A broad-band perfect absorber composing a two-dimensional periodic metal-dielectric-metal sandwiches array on dielectric/metal substrate is designed and numerically investigated. It is shown that the nearly-perfect absorption with a bandwidth of about 50 nm in visible region can be achieved by overlapping of two plasmon resonances: one originating from the coupling of electric dipoles between adjacent unit cells and another arising from magnetic dipole plasmon resonances. A capacitor-inductor circuit description is introduced to explain the dependence of resonance frequencies and band-width on geometrical parameters.
©2012 Optical Society of America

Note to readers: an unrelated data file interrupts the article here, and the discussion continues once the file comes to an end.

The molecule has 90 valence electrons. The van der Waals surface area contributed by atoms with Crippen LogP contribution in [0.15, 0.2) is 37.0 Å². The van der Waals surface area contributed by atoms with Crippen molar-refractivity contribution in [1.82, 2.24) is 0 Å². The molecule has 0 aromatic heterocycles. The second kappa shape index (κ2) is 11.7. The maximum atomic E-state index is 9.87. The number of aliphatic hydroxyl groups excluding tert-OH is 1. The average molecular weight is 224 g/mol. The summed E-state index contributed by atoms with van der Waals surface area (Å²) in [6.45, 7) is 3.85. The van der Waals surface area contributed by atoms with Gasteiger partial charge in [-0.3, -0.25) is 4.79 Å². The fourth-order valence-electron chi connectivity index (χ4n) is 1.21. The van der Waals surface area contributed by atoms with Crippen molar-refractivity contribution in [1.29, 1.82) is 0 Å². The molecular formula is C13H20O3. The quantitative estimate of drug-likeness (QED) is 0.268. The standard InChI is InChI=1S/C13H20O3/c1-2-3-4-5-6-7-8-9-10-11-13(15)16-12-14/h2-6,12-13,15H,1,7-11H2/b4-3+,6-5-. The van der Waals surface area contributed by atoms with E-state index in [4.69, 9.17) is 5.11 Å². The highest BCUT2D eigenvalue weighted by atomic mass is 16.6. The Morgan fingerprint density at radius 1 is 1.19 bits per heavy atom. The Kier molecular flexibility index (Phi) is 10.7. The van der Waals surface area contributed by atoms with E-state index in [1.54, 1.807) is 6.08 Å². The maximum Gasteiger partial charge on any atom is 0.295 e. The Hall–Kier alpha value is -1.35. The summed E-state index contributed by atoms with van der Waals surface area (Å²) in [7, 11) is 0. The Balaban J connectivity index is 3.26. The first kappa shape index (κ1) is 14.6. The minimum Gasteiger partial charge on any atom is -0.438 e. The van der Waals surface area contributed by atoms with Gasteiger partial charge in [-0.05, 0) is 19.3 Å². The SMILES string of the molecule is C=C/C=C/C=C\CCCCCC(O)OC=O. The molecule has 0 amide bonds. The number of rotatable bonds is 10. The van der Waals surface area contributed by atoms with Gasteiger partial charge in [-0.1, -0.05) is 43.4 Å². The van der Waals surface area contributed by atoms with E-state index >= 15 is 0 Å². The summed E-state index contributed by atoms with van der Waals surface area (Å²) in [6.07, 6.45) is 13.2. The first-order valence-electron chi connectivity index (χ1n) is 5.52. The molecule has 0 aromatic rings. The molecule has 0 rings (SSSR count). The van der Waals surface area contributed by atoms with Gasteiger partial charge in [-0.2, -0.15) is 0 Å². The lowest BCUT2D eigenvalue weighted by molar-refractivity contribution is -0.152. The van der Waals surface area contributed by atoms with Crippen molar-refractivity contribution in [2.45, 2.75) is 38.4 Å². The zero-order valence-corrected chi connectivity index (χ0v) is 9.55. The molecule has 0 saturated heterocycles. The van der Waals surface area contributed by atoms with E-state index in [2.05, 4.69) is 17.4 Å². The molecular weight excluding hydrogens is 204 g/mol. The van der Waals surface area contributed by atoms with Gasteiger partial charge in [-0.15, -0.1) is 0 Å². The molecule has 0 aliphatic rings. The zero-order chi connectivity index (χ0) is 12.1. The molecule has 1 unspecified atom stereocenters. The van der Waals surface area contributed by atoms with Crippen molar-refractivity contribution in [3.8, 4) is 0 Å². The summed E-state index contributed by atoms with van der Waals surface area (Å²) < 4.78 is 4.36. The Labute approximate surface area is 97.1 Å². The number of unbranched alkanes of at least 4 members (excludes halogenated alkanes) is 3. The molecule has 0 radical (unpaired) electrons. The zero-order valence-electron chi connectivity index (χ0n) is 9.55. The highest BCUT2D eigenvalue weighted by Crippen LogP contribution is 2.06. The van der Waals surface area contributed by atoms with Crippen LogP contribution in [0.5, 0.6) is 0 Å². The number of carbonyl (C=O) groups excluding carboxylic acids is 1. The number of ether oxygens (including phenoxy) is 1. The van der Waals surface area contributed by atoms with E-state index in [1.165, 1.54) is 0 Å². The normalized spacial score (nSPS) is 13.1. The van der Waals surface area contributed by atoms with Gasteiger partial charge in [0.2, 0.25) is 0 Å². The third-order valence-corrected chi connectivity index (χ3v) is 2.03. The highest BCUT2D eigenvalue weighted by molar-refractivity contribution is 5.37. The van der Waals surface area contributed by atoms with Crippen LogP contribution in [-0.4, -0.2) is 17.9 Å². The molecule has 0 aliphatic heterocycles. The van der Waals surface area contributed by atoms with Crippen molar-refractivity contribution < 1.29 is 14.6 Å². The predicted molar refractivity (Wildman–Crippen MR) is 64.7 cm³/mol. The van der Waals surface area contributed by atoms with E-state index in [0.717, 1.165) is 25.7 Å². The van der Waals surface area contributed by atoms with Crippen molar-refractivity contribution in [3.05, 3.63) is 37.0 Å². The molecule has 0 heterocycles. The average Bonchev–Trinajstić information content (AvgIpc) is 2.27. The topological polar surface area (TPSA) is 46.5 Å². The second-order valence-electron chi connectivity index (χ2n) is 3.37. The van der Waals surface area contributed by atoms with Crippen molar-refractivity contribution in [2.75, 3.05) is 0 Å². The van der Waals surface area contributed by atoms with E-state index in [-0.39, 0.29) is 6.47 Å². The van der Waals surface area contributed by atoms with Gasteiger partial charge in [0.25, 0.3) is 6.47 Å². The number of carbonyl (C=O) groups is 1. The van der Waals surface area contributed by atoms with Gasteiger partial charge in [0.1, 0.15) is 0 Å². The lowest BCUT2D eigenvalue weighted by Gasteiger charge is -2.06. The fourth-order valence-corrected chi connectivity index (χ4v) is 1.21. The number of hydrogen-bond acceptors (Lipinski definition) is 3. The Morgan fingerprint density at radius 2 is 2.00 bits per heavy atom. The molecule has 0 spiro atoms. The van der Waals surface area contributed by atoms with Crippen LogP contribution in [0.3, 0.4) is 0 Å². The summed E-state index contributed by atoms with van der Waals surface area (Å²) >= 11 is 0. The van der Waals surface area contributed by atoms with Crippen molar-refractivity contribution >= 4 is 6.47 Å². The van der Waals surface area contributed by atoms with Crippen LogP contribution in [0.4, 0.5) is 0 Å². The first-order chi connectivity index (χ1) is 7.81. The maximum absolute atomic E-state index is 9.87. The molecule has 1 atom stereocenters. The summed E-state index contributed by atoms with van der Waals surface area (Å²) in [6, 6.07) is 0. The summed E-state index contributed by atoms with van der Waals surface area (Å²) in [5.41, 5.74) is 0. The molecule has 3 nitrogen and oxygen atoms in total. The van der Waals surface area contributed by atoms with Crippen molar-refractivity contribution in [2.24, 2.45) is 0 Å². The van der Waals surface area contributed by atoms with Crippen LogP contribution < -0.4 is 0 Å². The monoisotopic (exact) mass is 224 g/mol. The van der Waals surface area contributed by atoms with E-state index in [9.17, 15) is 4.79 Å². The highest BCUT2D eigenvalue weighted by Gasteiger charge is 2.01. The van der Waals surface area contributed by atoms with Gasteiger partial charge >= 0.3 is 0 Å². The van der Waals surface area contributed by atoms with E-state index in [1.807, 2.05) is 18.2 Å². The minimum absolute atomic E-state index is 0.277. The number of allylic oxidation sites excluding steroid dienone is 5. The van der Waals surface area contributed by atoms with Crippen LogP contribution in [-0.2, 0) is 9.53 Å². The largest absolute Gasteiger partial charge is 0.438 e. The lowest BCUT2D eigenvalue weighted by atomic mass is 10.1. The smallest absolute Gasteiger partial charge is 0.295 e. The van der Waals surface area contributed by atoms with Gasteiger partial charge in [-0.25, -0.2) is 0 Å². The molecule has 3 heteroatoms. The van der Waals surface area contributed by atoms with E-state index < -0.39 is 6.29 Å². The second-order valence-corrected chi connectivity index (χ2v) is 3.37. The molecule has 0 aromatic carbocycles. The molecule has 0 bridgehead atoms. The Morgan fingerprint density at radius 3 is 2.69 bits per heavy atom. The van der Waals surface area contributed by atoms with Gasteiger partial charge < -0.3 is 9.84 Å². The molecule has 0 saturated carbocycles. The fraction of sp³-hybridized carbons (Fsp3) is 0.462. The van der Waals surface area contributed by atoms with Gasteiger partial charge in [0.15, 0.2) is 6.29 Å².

Metamaterials have attracted extensive attention in recent years due to their ability to display exotic properties that are unavailable in nature , such as negative refraction , invisible cloak , superlens , etc. Complex electric permittivity (ε) and magnetic permeability (μ) are two fundamental parameters characterizing the electromagnetic properties of metamaterials. With fair adjustment of the electric resonance and magnetic resonance independently, it is possible to match the impedance in free space (i.e.), minimizing the reflectance to zero . Particularly, perfect absorption with zero reflection and transmission has potential applications in photovoltaic cells , sensors [7,8], filters , imaging , and thermal emitters and detectors .